Thursday, September 11, 2008

God the Father or She the Fellow-Traveller



NOTE: This paper was originally written in 1994 in the wake of the WCC-sponsored "Re-imagining God Conference". Subsequently, I updated and web-published the paper in 2000 in answer to a second such conference that was being held in Minneapolis, Minnesota. That said, this paper is as relevant today to our theological problems and considerations as it was then. The issues then -- as now -- revolve around heterodox or heretical understandings of the Doctrine of God. These issues are very much the subject that must be considered as we in the PC(USA) read, study and evaluate the Trinisty Study paper.
Grace & Peace to you. Soli Deo Gloria.
+Rusty Stuart

the Rev. Albert Rhodes Stuart (Rusty) is now the pastor of Highland Presbyterian Church in Slippery Rock, Pennsylvania. He is a minister-member of Beaver Butler Presbytery in the Synod of the Trinity.


SEVEN YEARS AGO THE ramparts and battlements of traditional Christian Orthodoxy came under the first serious, renewed and sustained attack from the Process Theology juggernaut that it had received in the last quarter-century.

The attack began in full in the Spring of 1993 when a group composed primarily of disaffected feminist, womanist and mujerista theologians held the World Council of Churches sponsored Re-Imagining God theological conference, whose stated purpose was to examine new models for visioning the existence, attributes and work of God.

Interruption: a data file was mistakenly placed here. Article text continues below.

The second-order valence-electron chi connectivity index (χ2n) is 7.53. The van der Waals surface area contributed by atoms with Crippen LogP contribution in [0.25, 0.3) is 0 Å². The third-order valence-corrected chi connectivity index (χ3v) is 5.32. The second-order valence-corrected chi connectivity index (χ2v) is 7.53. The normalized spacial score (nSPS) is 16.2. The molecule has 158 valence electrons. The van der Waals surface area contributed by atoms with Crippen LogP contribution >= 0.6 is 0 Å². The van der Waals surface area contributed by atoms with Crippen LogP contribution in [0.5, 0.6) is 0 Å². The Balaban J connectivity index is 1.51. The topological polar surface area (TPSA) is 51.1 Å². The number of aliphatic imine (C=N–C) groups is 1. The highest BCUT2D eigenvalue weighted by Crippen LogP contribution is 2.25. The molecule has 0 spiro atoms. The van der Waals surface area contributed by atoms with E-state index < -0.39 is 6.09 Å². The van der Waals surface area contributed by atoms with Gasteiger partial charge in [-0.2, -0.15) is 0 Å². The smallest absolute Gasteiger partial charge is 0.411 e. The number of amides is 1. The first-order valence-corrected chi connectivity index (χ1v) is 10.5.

Now, in 2000, it is likely that we shall hear more of the same within the Presbyterian Church (USA). Thanks to this year's General Assembly passage of Commissioner Resolution 00-2 (which will reverse policy set by former interim General Assembly Council executive Frank Diaz) General Assembly staffers will be entitled to paid study leave to attend a similar conference in Minneapolis, Minnesota this Fall.

Further buttressing this contention are recent comments made by incoming Women's Ministry Division head June Parker Huber during an interview with the Presbyterian Outlook ("Debate over women's programs continues as Presbyterian Women gather in Louisville") that attempts to argue against the Re-Imagining Movement are nothing short of attempts to control women and make them subservient. This was a line of argument further articulated in the same article by Judy Strausz-Clement, an Illinois pastor who said, "We're challenging the good old boys and the way it's always been done before. It's a threat to the power structure. It's a power and control issue."

And one of the chief assertions consistently made by proponents of this movement has been precisely the point made and articulated by Strausz-Clement. Orthodox Reformed Theology has consistently been used as a power and control apparatus to keep women silent and beholden. Because of this, they contend, it is necessary for us to take a new and more proper look at the feminine attribute Sophia (or wisdom). The express goal of such re-evaluation is to force people to see that God is really more of a Goddess who is all inclusive of all creation and who suffers along with creation in all of its travails.